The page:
President Vladimir Putin will send a “doomsday” warning to the West when he leads celebrations on Monday marking the 77th anniversary of the Soviet Union’s victory over Nazi Germany, brandishing Russia’s vast firepower while its forces fight on in Ukraine.
Defiant in the face of deep Western isolation since he ordered the invasion of Russia’s neighbour, Putin will speak on Red Square before a parade of troops, tanks, rockets and intercontinental ballistic missiles.
A fly-past over St Basil’s Cathedral will include supersonic fighters, Tu-160 strategic bombers and, for the first time since 2010, the Il-80 “doomsday” command plane, which would carry Russia’s top brass in the event of a nuclear war, the Defence Ministry said.
In that scenario, the Il-80 is designed to become the roaming command centre for the Russian president. It is packed with technology but specific details are Russian state secrets.
The 69-year-old Kremlin leader has repeatedly likened the war in Ukraine to the challenge the Soviet Union faced when Adolf Hitler’s Nazis invaded in 1941.
“The attempt to appease the aggressor on the eve of the Great Patriotic War turned out to be a mistake that cost our people dearly,” Putin said on Feb. 24 when he announced what he called a special military operation in Ukraine.
“We will not make such a mistake a second time, we have no right.”
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Putin casts the war in Ukraine as a battle to protect Russian speakers there from persecution by Nazis and to guard against what he terms the U.S. threat to Russia posed by NATO enlargement. Ukraine and the West dismiss the fascism claim as nonsense and say Putin is waging an unprovoked war of aggression.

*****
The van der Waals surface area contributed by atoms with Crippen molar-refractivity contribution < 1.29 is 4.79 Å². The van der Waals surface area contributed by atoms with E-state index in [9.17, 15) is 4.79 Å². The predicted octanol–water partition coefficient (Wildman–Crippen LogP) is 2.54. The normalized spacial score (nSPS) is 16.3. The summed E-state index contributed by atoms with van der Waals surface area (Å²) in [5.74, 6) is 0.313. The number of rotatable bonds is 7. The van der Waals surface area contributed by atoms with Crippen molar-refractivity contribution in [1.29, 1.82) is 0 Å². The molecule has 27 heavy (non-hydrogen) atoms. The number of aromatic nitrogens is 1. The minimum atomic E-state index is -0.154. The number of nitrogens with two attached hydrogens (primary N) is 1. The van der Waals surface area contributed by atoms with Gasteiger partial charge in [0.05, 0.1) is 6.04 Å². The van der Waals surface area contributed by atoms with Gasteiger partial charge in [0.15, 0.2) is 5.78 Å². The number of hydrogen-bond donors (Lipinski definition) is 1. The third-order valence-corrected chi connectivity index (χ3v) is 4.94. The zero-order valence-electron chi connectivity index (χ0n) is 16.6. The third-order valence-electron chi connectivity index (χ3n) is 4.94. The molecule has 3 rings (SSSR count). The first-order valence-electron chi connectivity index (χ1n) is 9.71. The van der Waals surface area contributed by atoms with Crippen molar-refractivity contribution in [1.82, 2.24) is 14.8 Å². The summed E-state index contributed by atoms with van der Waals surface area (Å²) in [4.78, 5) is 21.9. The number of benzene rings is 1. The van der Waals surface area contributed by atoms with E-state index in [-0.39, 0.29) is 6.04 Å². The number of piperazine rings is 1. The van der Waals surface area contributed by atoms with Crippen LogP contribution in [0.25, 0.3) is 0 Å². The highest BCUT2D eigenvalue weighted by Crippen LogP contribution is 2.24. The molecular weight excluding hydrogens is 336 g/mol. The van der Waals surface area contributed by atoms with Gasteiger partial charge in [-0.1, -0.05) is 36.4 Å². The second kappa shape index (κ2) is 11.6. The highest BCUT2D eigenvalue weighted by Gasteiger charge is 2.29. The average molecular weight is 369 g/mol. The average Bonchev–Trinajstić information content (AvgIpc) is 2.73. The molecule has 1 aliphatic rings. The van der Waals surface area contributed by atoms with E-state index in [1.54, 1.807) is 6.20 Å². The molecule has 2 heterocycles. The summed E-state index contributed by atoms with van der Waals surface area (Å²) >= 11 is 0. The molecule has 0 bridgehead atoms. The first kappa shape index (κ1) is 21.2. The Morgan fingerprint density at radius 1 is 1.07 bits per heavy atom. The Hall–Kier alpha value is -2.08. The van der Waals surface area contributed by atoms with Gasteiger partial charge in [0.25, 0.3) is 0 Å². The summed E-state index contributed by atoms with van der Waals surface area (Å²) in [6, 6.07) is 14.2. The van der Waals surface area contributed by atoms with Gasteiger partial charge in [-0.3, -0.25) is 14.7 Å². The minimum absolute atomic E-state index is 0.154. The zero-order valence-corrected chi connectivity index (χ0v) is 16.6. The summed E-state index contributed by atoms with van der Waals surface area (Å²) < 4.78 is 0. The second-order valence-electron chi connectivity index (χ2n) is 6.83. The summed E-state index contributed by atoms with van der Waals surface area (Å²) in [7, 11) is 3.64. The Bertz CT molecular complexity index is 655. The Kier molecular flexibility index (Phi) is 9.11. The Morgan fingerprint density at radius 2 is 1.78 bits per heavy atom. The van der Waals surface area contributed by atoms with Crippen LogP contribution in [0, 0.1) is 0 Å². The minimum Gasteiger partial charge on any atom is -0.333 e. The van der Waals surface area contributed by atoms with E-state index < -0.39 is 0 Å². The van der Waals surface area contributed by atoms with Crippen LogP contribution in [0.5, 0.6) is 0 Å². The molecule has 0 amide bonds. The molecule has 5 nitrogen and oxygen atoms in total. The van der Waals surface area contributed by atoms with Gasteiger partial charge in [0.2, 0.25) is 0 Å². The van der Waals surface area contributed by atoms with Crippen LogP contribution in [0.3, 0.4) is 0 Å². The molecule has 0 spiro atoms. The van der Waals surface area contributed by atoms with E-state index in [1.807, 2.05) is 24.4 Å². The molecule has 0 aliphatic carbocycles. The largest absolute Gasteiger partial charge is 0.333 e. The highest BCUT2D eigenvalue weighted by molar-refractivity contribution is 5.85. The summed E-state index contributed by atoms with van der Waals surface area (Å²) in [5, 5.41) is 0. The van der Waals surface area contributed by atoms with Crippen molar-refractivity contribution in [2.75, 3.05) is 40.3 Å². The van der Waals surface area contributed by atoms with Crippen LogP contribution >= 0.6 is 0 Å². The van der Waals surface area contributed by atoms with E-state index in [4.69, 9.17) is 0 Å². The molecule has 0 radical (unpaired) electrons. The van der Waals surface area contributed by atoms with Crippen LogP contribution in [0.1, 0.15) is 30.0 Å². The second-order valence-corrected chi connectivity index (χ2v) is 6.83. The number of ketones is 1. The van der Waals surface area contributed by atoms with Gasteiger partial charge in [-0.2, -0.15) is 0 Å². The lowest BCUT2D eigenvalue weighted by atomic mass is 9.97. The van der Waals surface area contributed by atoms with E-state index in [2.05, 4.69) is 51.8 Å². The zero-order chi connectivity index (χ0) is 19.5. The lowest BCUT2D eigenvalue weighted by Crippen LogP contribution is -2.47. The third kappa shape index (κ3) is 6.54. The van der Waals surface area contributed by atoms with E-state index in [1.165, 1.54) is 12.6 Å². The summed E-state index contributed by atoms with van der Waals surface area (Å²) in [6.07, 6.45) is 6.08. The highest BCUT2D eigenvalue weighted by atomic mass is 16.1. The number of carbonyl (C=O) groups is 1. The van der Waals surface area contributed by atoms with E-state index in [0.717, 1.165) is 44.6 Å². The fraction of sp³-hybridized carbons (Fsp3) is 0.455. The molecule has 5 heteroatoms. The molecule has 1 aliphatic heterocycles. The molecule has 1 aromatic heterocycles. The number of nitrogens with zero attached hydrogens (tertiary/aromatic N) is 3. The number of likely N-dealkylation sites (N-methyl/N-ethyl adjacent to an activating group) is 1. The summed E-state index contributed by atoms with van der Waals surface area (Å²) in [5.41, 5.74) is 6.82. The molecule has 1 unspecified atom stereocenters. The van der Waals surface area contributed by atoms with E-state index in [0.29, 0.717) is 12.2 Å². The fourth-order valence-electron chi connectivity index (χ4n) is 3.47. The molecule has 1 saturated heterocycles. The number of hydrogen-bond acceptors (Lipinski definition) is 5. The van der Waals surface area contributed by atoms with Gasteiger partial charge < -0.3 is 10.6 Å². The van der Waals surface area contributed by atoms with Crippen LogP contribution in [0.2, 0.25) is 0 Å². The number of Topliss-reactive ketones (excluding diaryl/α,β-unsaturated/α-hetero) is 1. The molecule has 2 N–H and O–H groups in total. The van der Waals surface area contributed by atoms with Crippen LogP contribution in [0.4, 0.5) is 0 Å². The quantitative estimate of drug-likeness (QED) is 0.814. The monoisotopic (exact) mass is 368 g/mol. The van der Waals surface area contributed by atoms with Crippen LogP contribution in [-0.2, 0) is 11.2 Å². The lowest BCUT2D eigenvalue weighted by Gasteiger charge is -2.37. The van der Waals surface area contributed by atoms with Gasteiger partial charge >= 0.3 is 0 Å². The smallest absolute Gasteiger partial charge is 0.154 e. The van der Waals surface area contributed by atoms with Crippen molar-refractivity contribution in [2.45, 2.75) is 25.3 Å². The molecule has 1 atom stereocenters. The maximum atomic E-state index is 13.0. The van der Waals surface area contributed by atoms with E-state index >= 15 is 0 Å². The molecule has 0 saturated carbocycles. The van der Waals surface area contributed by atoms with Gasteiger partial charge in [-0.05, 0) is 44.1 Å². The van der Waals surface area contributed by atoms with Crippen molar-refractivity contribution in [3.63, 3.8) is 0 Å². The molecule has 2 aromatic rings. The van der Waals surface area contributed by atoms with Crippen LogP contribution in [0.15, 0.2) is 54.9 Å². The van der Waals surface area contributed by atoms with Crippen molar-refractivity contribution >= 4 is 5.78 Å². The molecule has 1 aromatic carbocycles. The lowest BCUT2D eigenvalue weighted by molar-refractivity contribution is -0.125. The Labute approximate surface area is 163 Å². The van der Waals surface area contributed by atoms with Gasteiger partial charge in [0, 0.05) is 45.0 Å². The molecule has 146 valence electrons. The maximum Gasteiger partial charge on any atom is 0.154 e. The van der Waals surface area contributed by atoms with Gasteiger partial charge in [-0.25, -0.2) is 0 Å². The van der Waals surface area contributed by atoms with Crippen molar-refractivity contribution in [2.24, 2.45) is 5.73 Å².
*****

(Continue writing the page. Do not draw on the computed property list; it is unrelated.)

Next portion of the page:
The Soviet Union lost 27 million people in World War Two, more than any other country, and Putin has railed in recent years at what Moscow sees as attempts in the West to revise the history of the war to belittle the Soviet victory.
Beside the 1812 defeat of French Emperor Napoleon Bonaparte, the defeat of Nazi Germany is the Russians’ most revered military triumph, though both catastrophic invasions from the west left Russia deeply sensitive about its borders.
SHADOW OF UKRAINE
The war in Ukraine will cast a long shadow over this Victory Day.
Russia’s invasion has killed thousands of people and displaced nearly 10 million. It has also left Russia in the grip of tough Western sanctions, and has raised fears of a wider confrontation between Russia and the United States – by far the world’s biggest nuclear powers.
Although 11,000 troops marching across Red Square along with what the Defence Ministry has said will be 131 pieces of military hardware will present a grand spectacle, the Ukraine conflict has exposed weaknesses in Russia’s armed forces despite Putin’s attempt in his two decades in power to halt the post-Soviet decline.
The Kremlin has been denied a quick victory and the Russian economy – squeezed hard by sanctions – is facing the worst contraction since the years following the fall of the Soviet Union.
Less than two decades ago, U.S. President George W. Bush joined Putin for the May 9 celebrations in Moscow. This year no Western leader was invited, the Kremlin said.
The United States and its allies have ramped up supplies of weapons to Ukraine and Putin has faced calls from some in the Russian military to unleash greater firepower on Ukraine, two sources close to the armed forces told Reuters. Moscow has told the West that its arms supplies are legitimate targets.